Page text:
By Ryan Hooper
The inquests into the 1974 Guildford pub bombings are to resume more than 40 years since they were suspended, after a coroner ruled that the public were "entitled" to have the incident explored "untainted".
Surrey Coroner Richard Travers said he felt the core issues of how, when and where the four young soldiers and one civilian died had not been sufficiently established in public proceedings, following a campaign from the families of victims, survivors, and those wrongfully imprisoned to complete the hearings.
Soldiers Caroline Slater, 18, William Forsyth, 18, John Hunter, 17, and Ann Hamilton, 19, and civilian Paul Craig, 22, died in the blast - carried out by the IRA at the height of the Northern Ireland Troubles - at the Horse and Groom pub, which was popular with soldiers, in the town on October 5 1974.
Original inquest proceedings were opened and suspended after the Guildford Four - Gerry Conlon, Paul Hill, Paddy Armstrong and Carole Richardson - were convicted over the bombings in 1975.
They were handed life sentences but had their convictions overturned in 1989 - the case becoming one of the best-known miscarriages of justice in British legal history.
Reading out his ruling during a 25-minute hearing at Woking Coroner's Court, Mr Travers said: "It is not in doubt that the deceased were unlawfully killed by a team of Provisional IRA terrorists, probably comprised of eight people in two cars.
"What the resumed inquests can and will investigate are issues such as the time of the blast, the respective locations of the bomb and its victims, who was with the victims at the time of the blast, whether each of the deceased died immediately and, if not, how long they survived for, whether they said anything to anybody prior to their deaths and the response of first aiders and emergency services."
But he said the resumed inquest would not have the scope to explore who was responsible for the bomb, the composition of the explosive device or any claims that police lied during the trial of the Guildford Four.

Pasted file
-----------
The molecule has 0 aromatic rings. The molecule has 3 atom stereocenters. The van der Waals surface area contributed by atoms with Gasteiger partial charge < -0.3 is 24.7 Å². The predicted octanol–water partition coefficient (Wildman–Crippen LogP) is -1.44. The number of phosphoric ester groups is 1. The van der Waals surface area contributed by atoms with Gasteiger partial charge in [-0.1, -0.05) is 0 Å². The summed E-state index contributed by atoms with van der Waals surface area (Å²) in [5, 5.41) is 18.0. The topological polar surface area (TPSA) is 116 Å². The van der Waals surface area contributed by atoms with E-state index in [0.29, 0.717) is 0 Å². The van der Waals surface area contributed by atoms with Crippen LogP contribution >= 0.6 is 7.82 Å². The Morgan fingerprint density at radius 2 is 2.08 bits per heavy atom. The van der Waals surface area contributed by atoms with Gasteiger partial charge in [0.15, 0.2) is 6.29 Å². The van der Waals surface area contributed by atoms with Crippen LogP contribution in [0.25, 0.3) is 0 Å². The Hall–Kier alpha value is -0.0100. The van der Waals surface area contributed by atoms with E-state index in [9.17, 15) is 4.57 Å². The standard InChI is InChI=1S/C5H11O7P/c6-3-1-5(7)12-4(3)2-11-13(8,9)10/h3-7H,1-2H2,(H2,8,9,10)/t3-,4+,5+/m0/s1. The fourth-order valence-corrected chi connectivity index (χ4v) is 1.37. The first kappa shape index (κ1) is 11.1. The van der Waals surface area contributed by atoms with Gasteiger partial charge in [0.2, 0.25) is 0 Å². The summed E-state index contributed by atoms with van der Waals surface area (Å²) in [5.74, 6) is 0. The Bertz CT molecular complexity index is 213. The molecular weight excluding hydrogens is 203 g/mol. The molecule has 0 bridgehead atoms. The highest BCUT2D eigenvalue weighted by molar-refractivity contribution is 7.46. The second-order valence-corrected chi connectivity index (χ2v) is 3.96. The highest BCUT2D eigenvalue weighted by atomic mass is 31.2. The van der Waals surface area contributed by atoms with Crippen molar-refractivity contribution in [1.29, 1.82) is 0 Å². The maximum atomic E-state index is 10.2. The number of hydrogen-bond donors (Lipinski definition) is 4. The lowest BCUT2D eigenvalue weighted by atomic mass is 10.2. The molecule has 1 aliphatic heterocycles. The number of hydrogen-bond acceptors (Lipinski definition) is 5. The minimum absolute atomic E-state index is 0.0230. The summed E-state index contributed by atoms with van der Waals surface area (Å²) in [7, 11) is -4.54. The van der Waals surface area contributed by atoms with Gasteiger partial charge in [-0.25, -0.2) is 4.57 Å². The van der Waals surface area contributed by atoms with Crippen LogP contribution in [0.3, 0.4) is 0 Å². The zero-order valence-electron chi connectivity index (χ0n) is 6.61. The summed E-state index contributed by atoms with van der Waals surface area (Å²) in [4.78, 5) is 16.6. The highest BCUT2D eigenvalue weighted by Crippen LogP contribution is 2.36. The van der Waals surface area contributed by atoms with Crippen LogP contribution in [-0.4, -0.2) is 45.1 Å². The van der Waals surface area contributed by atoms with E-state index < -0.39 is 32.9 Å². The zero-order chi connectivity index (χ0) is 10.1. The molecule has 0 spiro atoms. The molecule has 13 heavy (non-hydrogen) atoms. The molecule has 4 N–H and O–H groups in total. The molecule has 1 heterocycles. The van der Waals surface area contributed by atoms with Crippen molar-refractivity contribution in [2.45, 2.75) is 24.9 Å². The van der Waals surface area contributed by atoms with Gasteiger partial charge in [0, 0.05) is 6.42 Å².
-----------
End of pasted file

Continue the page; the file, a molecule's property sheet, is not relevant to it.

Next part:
He said that, while there might be some evidential difficulties due to the fact that many witnesses may have died in the years since the blast, others would only be in their 60s or 70s, and should therefore be available to be called as witnesses if necessary.
Mr Travers added: "I take the view that the deceased, their families and the public are entitled to have these matters formally explored in open court and in proceedings which are untainted by allegations of impropriety or misconduct.
"Doing this will establish and record a credible and reliable account of what happened to the victims in a way that respects and honours their memory, and I believe this would represent an important and worthwhile exercise.
"The deaths in question and the occurrence of a terrorist atrocity in Guildford town centre still matter to the families of those who died, the people of Surrey, and the wider public notwithstanding the lapse of time.
"This case is not of such antiquity that it should be considered ancient history."
He added that the inquests would not make determinations which are inconsistent with the Guildford Four's overturned convictions.
The incident and its aftermath became so notorious that it inspired the 1993 film In The Name Of The Father, which saw Mr Conlon played by Oscar-winning actor Daniel Day-Lewis.
Coroner Mr Travers said a pre-inquest review would be held at a later date before the resumption of the inquests.
In a statement on behalf of the family of Pte Hamilton and survivor Yvonne Tagg, lawyers KRW said: "KRW welcome the ruling on behalf of our clients and welcome the opportunity for an effective investigation into the Guildford pub bombings."
Surrey Police said in a statement following the coroner's ruling that they have already begun cataloguing all material held in relation to the bombings, but that it would take up to further 18 months to complete.